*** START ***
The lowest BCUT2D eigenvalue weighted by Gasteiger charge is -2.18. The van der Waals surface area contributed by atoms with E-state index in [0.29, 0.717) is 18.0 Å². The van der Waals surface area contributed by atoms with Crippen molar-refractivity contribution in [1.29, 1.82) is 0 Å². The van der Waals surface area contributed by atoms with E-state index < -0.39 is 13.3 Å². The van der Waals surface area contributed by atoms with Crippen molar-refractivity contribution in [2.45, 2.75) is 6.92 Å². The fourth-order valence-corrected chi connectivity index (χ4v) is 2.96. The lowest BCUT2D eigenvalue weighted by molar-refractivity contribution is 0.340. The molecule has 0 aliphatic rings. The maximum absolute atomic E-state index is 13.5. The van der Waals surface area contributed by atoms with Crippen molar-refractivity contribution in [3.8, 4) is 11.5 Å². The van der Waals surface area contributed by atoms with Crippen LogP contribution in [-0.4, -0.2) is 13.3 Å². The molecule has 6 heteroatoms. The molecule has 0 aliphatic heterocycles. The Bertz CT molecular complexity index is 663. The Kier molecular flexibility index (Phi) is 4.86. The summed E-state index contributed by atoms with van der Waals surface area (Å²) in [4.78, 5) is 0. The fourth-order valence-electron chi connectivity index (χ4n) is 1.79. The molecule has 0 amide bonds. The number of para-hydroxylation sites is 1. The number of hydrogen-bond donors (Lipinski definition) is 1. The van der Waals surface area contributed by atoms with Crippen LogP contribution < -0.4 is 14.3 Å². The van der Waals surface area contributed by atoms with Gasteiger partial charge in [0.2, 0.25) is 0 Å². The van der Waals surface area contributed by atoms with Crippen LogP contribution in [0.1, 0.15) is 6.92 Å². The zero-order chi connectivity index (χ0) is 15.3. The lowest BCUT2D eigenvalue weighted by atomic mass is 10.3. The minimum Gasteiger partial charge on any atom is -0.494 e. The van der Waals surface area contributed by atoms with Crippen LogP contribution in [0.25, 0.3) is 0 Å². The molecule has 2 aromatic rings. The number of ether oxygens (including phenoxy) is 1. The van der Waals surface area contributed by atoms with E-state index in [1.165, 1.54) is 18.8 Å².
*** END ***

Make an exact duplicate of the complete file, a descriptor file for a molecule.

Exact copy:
The lowest BCUT2D eigenvalue weighted by Gasteiger charge is -2.18. The van der Waals surface area contributed by atoms with E-state index in [0.29, 0.717) is 18.0 Å². The van der Waals surface area contributed by atoms with Crippen molar-refractivity contribution in [1.29, 1.82) is 0 Å². The van der Waals surface area contributed by atoms with E-state index < -0.39 is 13.3 Å². The van der Waals surface area contributed by atoms with Crippen molar-refractivity contribution in [2.45, 2.75) is 6.92 Å². The fourth-order valence-corrected chi connectivity index (χ4v) is 2.96. The lowest BCUT2D eigenvalue weighted by molar-refractivity contribution is 0.340. The molecule has 0 aliphatic rings. The maximum absolute atomic E-state index is 13.5. The van der Waals surface area contributed by atoms with Crippen molar-refractivity contribution in [3.8, 4) is 11.5 Å². The van der Waals surface area contributed by atoms with Crippen LogP contribution in [-0.4, -0.2) is 13.3 Å². The molecule has 6 heteroatoms. The molecule has 0 aliphatic heterocycles. The Bertz CT molecular complexity index is 663. The Kier molecular flexibility index (Phi) is 4.86. The summed E-state index contributed by atoms with van der Waals surface area (Å²) in [4.78, 5) is 0. The fourth-order valence-electron chi connectivity index (χ4n) is 1.79. The molecule has 0 amide bonds. The number of para-hydroxylation sites is 1. The number of hydrogen-bond donors (Lipinski definition) is 1. The van der Waals surface area contributed by atoms with Crippen LogP contribution < -0.4 is 14.3 Å². The van der Waals surface area contributed by atoms with Gasteiger partial charge in [0.2, 0.25) is 0 Å². The van der Waals surface area contributed by atoms with Crippen LogP contribution in [0.1, 0.15) is 6.92 Å². The zero-order chi connectivity index (χ0) is 15.3. The lowest BCUT2D eigenvalue weighted by atomic mass is 10.3. The minimum Gasteiger partial charge on any atom is -0.494 e. The van der Waals surface area contributed by atoms with Crippen LogP contribution in [0.25, 0.3) is 0 Å². The molecule has 2 aromatic rings. The number of ether oxygens (including phenoxy) is 1. The van der Waals surface area contributed by atoms with E-state index in [1.165, 1.54) is 18.8 Å².